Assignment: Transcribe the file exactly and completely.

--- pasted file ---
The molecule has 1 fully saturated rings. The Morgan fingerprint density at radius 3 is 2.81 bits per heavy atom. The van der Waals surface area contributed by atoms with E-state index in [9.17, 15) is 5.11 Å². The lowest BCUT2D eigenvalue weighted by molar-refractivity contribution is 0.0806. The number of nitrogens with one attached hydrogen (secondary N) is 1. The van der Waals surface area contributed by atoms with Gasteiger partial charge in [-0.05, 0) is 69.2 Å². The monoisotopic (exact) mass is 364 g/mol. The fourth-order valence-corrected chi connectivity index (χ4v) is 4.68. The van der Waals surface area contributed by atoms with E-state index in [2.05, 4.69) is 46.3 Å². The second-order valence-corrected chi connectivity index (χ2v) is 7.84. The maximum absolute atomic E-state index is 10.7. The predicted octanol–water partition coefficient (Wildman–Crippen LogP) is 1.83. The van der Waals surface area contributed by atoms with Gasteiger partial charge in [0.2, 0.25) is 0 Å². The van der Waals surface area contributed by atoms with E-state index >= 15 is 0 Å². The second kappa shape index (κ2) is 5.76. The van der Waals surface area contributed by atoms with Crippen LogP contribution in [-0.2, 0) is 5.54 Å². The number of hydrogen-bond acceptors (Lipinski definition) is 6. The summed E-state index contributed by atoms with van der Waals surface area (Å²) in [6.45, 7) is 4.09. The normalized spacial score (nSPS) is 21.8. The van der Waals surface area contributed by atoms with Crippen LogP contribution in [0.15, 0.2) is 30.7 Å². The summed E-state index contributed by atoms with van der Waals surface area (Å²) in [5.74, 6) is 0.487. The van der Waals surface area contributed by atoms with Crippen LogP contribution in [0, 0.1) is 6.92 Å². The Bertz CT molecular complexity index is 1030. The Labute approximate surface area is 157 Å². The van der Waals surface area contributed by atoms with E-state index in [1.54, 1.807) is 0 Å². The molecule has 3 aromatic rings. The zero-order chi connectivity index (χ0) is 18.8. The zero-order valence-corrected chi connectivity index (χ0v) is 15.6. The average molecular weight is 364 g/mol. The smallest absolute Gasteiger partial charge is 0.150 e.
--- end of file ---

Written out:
The molecule has 1 fully saturated rings. The Morgan fingerprint density at radius 3 is 2.81 bits per heavy atom. The van der Waals surface area contributed by atoms with E-state index in [9.17, 15) is 5.11 Å². The lowest BCUT2D eigenvalue weighted by molar-refractivity contribution is 0.0806. The number of nitrogens with one attached hydrogen (secondary N) is 1. The van der Waals surface area contributed by atoms with Gasteiger partial charge in [-0.05, 0) is 69.2 Å². The monoisotopic (exact) mass is 364 g/mol. The fourth-order valence-corrected chi connectivity index (χ4v) is 4.68. The van der Waals surface area contributed by atoms with E-state index in [2.05, 4.69) is 46.3 Å². The second-order valence-corrected chi connectivity index (χ2v) is 7.84. The maximum absolute atomic E-state index is 10.7. The predicted octanol–water partition coefficient (Wildman–Crippen LogP) is 1.83. The van der Waals surface area contributed by atoms with Gasteiger partial charge in [0.2, 0.25) is 0 Å². The van der Waals surface area contributed by atoms with E-state index >= 15 is 0 Å². The second kappa shape index (κ2) is 5.76. The van der Waals surface area contributed by atoms with Crippen LogP contribution in [-0.2, 0) is 5.54 Å². The number of hydrogen-bond acceptors (Lipinski definition) is 6. The summed E-state index contributed by atoms with van der Waals surface area (Å²) in [6.45, 7) is 4.09. The normalized spacial score (nSPS) is 21.8. The van der Waals surface area contributed by atoms with Crippen LogP contribution in [0.15, 0.2) is 30.7 Å². The summed E-state index contributed by atoms with van der Waals surface area (Å²) in [5.74, 6) is 0.487. The van der Waals surface area contributed by atoms with Crippen LogP contribution in [0, 0.1) is 6.92 Å². The Bertz CT molecular complexity index is 1030. The Labute approximate surface area is 157 Å². The van der Waals surface area contributed by atoms with E-state index in [1.54, 1.807) is 0 Å². The molecule has 3 aromatic rings. The zero-order chi connectivity index (χ0) is 18.8. The zero-order valence-corrected chi connectivity index (χ0v) is 15.6. The average molecular weight is 364 g/mol. The smallest absolute Gasteiger partial charge is 0.150 e.